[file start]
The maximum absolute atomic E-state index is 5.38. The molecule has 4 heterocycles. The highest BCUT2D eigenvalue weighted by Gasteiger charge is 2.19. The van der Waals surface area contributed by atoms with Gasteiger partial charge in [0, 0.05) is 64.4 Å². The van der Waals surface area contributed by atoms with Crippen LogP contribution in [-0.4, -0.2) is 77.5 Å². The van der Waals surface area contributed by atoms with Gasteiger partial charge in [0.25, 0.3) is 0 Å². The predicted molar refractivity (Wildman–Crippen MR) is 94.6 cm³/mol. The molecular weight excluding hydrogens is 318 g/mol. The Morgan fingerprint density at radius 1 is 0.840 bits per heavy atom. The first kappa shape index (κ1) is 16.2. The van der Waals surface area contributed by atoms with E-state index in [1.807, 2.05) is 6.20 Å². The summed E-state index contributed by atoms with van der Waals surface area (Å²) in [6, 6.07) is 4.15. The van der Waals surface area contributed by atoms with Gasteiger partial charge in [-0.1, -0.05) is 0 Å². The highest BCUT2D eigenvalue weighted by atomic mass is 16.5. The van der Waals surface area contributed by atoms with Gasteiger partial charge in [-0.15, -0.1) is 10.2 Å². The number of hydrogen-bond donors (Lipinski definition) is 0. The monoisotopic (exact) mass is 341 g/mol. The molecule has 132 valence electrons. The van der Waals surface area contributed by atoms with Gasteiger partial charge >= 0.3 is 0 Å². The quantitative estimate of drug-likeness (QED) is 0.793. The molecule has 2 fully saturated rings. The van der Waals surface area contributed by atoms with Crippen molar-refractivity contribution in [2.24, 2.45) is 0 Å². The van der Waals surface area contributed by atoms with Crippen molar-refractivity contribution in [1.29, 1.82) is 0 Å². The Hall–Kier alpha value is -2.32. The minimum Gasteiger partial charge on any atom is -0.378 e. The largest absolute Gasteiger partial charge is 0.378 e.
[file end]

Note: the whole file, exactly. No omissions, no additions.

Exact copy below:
The maximum absolute atomic E-state index is 5.38. The molecule has 4 heterocycles. The highest BCUT2D eigenvalue weighted by Gasteiger charge is 2.19. The van der Waals surface area contributed by atoms with Gasteiger partial charge in [0, 0.05) is 64.4 Å². The van der Waals surface area contributed by atoms with Crippen LogP contribution in [-0.4, -0.2) is 77.5 Å². The van der Waals surface area contributed by atoms with Gasteiger partial charge in [0.25, 0.3) is 0 Å². The predicted molar refractivity (Wildman–Crippen MR) is 94.6 cm³/mol. The molecular weight excluding hydrogens is 318 g/mol. The Morgan fingerprint density at radius 1 is 0.840 bits per heavy atom. The first kappa shape index (κ1) is 16.2. The van der Waals surface area contributed by atoms with E-state index in [1.807, 2.05) is 6.20 Å². The summed E-state index contributed by atoms with van der Waals surface area (Å²) in [6, 6.07) is 4.15. The van der Waals surface area contributed by atoms with Gasteiger partial charge in [-0.1, -0.05) is 0 Å². The highest BCUT2D eigenvalue weighted by atomic mass is 16.5. The van der Waals surface area contributed by atoms with Gasteiger partial charge in [-0.15, -0.1) is 10.2 Å². The number of hydrogen-bond donors (Lipinski definition) is 0. The monoisotopic (exact) mass is 341 g/mol. The molecule has 132 valence electrons. The van der Waals surface area contributed by atoms with Gasteiger partial charge >= 0.3 is 0 Å². The quantitative estimate of drug-likeness (QED) is 0.793. The molecule has 2 fully saturated rings. The van der Waals surface area contributed by atoms with Crippen molar-refractivity contribution in [2.24, 2.45) is 0 Å². The van der Waals surface area contributed by atoms with Crippen molar-refractivity contribution in [1.29, 1.82) is 0 Å². The Hall–Kier alpha value is -2.32. The minimum Gasteiger partial charge on any atom is -0.378 e. The largest absolute Gasteiger partial charge is 0.378 e.